The Jagiellonian Fair Festival, a three-day celebration of traditional culture, is just around the corner! From August 18-20, 2023, the streets of Lublin will come alive with traditional music, dance, and craftsmanship. Are you interested in learning about the musical elements that will be featured in this year’s event? Today, we are excited to share the initial details of the diverse musical program. The festival is part of the European Youth Capital Lublin 2023 programme of events. 

Re:tradition – The Jagiellonian Fair Festival is an event that values both tradition and its creative continuation. With this in mind, we have curated a diverse programme that includes various musical performances.

Throughout the festival, we invite you to music events in Błonia near the Castle.  This year, the artists we have invited present the immense possibilities that tradition offers in terms of music, instruments, and singing. We will have the opportunity to listen to musicians who have dedicated themselves to researching and recreating traditional melodies and songs. We will also meet performers who use tradition as a foundation for their own creative explorations, blending traditional music and singing with new and innovative sounds,  says Karolina Waszczuk, the festival’s director.


18 August (Friday) 

19.30–22.30 |  re:tradition concert | Festival Stage, Błonia near the Castle

One of the highlights of the festival is the re:tradition concert, which this year focuses on the musical repertoire of the Polish part of Polesie.

Polesie is a region located at the crossroads of Poland, Ukraine, and Belarus. The blending of cultures, languages, and beliefs has greatly influenced its musical heritage. Unfortunately, over time, the rich tradition of singing and instrumental music started to fade away, almost disappearing and being forgotten. However, there were passionate individuals who made a conscious effort to revive and bring attention to the essence of this tradition. They took it upon themselves to transcribe the musical elements anew, ensuring that its old style and character were preserved. By doing so, they brought it back to life, allowing it to be appreciated and celebrated.

In this year’s re:tradition concert, we are thrilled to present the remarkable outcomes of their dedicated work. Specially crafted renditions of the traditional music will take centre stage. On Friday evening, Poleski Skład Smyczkowy (The Polesie String Ensemble) and Polesie_PL will enchant the audience with the captivating sounds of the region. Their performances will be enhanced by the brilliant arrangements of composer Atanas Valkov and the vocal improvisations of Jagoda Valkov. This extraordinary collaboration will seamlessly blend the authentic tradition of the region with fresh interpretations, resulting in an unforgettable experience for all who attend.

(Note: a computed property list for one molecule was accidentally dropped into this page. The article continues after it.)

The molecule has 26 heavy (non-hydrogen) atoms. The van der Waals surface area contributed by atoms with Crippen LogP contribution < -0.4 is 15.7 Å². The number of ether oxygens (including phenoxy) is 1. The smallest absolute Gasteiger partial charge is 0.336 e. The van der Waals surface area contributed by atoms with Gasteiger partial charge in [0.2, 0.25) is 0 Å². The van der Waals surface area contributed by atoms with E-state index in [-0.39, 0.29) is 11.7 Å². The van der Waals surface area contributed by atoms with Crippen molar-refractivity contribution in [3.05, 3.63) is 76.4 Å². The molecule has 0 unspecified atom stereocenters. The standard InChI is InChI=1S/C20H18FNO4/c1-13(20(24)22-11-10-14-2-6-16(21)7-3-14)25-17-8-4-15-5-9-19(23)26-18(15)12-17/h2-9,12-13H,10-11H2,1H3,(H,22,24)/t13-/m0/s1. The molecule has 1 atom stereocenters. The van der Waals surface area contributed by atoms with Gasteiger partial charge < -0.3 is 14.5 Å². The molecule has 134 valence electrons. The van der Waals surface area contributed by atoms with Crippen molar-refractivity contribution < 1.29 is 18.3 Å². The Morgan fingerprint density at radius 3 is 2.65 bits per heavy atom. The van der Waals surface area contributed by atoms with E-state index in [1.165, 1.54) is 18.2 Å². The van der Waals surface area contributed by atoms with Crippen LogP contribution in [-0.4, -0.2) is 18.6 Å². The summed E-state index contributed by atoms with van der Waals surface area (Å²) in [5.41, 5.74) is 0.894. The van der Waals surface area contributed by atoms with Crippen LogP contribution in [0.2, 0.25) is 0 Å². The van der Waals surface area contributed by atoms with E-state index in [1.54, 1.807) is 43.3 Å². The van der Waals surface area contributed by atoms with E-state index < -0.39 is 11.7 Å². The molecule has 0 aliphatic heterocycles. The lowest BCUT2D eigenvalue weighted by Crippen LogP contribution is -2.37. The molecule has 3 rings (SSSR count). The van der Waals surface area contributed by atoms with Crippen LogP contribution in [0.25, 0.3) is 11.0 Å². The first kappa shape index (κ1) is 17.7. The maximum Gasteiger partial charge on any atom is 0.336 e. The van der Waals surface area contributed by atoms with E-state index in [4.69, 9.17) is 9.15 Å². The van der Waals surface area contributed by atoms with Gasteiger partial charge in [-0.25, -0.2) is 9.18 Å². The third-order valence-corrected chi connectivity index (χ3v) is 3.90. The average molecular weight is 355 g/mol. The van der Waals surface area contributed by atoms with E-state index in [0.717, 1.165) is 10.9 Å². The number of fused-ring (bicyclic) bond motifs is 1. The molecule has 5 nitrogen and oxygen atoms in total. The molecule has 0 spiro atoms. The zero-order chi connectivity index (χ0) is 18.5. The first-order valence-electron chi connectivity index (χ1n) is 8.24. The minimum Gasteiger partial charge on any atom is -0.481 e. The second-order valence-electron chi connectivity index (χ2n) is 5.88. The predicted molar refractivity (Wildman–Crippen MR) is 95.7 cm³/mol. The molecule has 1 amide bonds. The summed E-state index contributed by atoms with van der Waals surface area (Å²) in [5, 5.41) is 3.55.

19 August 2023 (Saturday)

19.30–22.30 | Puuluup [EST]; Lolomis [FRA] | Festival Stage, Błonia near the Castle

The Estonian group Puuluup will introduce us to the sound of the talharpa. This traditional instrument, once associated primarily with the Swedish community on Vormsi Island, has a rich history dating back to the Middle Ages. The talharpa miraculously survived into the 20th century and, despite its rarity, has garnered increasing interest due to its unique and enchanting sound. Puuluup’s performance is a true testament to their originality. They skillfully incorporate traditional instruments into their music in a completely fresh and unexpected way. Prepare to be amazed by their own compositions, contemporary satirical lyrics, electronic effects, and experimental playing techniques. Ramo Teder and Marko Veisson, the talented members of Puuluup, are sure to delight the audience with their innovative and captivating musical journey.

The second concert will feature the performance of the French group, Lolomis. The fusion of diverse sounds, languages, and emotions they create defies classification into a single musical genre. The charismatic vocalist, Romane Claudel-Ferragui, borrows lyrics from the traditions of many distant corners of Europe. The fusion of acoustic and electronic sounds is masterfully crafted by harpist Elodie Messmer, flautist Stélios Lazarou, and percussionist Louis Delignon. Together, they create a musical landscape that tells stories of love, life, and death, demonstrating that imagination knows no bounds. The fusion of modern sounds with traditional inspirations results in a rich, passionate, and mysterious experience. These are just a few words that attempt to capture the essence of what awaits the audience on August 19th at the Festival Stage.

20 August 2023 (Sunday)